Humpback whales often flap their tails or fins on the water surface. Megaptera novaeangliae
Boreal to Tropical Atlantic and Pacific
12424 thumbnail picture
Markings on a humpback whale's tail help indentify individuals. Megaptera novaeangliae
Boreal to Tropical Atlantic and Pacific
12425 thumbnail picture
Humpback whales migrate from near the poles to tropical waters. Megaptera novaeangliae
Boreal to Tropical Atlantic and Pacific
12426 thumbnail picture
Humpback whales are mammals that must surface to breathe. Megaptera novaeangliae
Boreal to Tropical Atlantic and Pacific
12427 thumbnail picture
Humpback whales are gentle and feed primarily on krill, small shrimp. Megaptera novaeangliae
Boreal to Tropical Atlantic and Pacific
12428 thumbnail picture
Humpback whales migrate from near the poles to tropical waters. Megaptera novaeangliae
Boreal to Tropical Atlantic and Pacific
12429 thumbnail picture
Humpback whale is attracted to an ROV, or undersea robot. Megaptera novaeangliae
Boreal to Tropical Atlantic and Pacific
12430 thumbnail picture
California sea lions bask in the sun,
Temperate Pacific Ocean, Columbia River, WA
12431 thumbnail picture
Mother and juvenile bottlenose dolphins head to the seafloor. Tursiops truncatus
Temperate-Tropical Atlantic & Pacific Ocean
12432 thumbnail picture
Sea lion rises to bark at a research vessel.
Temperate Pacific Ocean, Columbia River, WA
12433 thumbnail picture
Catalina Island off southern CA, former home of a NURP center.
Temperate Pacific Ocean, Los Angeles, CA
12434 thumbnail picture
Close up of worm tubes, sometimes the most prominent structures on sandy bottom.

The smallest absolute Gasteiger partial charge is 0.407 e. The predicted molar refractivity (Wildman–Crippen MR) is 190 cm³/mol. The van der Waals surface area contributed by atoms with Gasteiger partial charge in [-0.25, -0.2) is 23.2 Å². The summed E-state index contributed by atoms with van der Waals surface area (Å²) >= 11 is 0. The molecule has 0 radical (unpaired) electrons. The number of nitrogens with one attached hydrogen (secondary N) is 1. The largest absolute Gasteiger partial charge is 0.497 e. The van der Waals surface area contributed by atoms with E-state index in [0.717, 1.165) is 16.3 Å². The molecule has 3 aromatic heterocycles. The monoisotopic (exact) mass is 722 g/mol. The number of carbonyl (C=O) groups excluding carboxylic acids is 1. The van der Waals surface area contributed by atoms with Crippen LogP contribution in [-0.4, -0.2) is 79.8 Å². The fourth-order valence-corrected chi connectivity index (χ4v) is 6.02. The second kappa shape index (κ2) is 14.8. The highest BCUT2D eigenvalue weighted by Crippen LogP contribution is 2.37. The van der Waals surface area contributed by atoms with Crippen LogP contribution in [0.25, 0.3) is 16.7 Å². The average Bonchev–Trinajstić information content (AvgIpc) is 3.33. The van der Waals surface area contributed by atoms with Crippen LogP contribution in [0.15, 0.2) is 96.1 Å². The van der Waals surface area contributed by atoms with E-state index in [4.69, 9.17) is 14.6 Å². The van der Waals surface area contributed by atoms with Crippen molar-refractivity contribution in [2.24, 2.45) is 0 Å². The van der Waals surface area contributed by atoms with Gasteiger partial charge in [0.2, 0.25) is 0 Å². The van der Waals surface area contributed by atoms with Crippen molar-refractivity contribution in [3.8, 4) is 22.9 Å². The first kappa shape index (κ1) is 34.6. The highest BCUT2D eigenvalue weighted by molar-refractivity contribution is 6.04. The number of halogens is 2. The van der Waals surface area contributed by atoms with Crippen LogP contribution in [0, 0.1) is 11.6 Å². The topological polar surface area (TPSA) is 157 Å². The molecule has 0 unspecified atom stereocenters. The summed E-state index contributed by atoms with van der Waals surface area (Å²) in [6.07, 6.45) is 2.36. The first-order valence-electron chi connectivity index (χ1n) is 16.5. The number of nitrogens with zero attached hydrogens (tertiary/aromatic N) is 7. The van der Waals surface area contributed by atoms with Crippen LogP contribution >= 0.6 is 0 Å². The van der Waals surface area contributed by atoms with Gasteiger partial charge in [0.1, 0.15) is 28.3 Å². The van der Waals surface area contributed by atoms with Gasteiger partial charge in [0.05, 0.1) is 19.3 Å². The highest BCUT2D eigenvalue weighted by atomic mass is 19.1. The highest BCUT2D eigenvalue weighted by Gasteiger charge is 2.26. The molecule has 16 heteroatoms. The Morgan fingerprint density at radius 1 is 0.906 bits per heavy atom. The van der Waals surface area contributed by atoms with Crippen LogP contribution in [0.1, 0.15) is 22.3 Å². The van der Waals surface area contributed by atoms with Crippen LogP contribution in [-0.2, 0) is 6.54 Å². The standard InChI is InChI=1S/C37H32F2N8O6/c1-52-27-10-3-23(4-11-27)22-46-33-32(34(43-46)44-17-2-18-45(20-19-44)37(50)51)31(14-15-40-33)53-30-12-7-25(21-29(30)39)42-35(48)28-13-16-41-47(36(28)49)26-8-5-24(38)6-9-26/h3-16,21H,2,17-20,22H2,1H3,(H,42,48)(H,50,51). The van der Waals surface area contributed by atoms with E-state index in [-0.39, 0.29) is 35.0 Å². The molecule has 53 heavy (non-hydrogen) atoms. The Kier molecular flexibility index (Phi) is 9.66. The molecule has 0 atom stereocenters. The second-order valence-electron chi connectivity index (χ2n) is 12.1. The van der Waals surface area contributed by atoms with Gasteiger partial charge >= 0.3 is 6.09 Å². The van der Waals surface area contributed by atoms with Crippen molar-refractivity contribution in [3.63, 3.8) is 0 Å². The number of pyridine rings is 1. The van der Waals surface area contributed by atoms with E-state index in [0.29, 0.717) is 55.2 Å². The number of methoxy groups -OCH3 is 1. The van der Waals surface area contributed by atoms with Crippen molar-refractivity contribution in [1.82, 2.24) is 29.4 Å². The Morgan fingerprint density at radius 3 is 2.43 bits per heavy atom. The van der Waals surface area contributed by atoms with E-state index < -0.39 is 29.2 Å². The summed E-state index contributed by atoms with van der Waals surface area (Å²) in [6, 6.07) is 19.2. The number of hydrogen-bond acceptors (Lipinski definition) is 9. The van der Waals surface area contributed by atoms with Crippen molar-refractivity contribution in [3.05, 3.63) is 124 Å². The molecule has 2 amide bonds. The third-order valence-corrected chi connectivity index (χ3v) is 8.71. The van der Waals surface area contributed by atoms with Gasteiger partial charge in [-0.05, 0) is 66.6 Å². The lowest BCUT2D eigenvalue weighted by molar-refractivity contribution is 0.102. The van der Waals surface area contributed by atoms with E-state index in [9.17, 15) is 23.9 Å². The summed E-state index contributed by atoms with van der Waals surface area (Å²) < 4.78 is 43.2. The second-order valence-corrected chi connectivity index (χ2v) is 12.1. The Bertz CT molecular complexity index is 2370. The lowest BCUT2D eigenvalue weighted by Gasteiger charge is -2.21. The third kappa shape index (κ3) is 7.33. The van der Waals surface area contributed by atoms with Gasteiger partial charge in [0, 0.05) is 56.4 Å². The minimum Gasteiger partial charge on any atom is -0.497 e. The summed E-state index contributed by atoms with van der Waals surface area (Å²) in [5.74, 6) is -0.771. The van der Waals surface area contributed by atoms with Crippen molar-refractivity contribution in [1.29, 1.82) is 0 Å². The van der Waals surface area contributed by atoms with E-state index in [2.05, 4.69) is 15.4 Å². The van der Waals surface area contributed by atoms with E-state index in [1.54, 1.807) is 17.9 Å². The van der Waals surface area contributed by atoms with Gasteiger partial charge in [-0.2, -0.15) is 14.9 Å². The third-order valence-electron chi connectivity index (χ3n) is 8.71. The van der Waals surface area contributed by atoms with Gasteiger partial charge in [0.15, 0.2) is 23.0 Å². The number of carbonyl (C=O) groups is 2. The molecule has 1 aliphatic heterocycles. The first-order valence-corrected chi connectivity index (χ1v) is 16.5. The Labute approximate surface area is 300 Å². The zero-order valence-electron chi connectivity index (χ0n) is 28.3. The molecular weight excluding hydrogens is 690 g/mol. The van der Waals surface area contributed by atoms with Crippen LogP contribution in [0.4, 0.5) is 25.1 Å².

12435 thumbnail picture
Small dead crab in hypoxic (no oxygen) sediments off Louisiana.
Gulf of Mexico, Mississippi River mouth
12436 thumbnail picture
Bacterial mats are common the seafloor where oxygen is low. Beggiatoa sp.
Gulf of Mexico, Mississippi River mouth
12437 thumbnail picture
Mangroves of South Florida are threatened coastal development.
South Florida.
12438 thumbnail picture
Mangroves roots serve as critical habitat for many species and nutrient filters.
South Florida.
12439 thumbnail picture
Gravel-cobble bottom off Maine coast is favored scallop ground.
12440 thumbnail picture
Penguins explore snow-dunes in Antarctica
12441 thumbnail picture
Corals throughout the Caribbean are bleaching (casting out their algae).
Florida Keys.
12442 thumbnail picture
Sponges are as important as corals for reef structure.
Florida Keys 1972 May
12443 thumbnail picture
Reef fish use the reef for cover and food.
12444 thumbnail picture
Corals on the reef vary from large stony heads to whispy branches.
12445 thumbnail picture
Tiny coral animals build massive reef structures.
12446 thumbnail picture
Staghorn corals have declined at Caribbean reefs in the past 20 years.
Florida Keys
12447 thumbnail picture
Brain corals get their name from the folds and turns in the coral skeleton.
12448 thumbnail picture
The diversity of fish and other reef organisms rival tropical rainforests.
Florida Keys 1972 May
12449 thumbnail picture
Bioerosion of coral reefs makes them brittle and susceptible to collapse.
1974 May

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July 7, 2015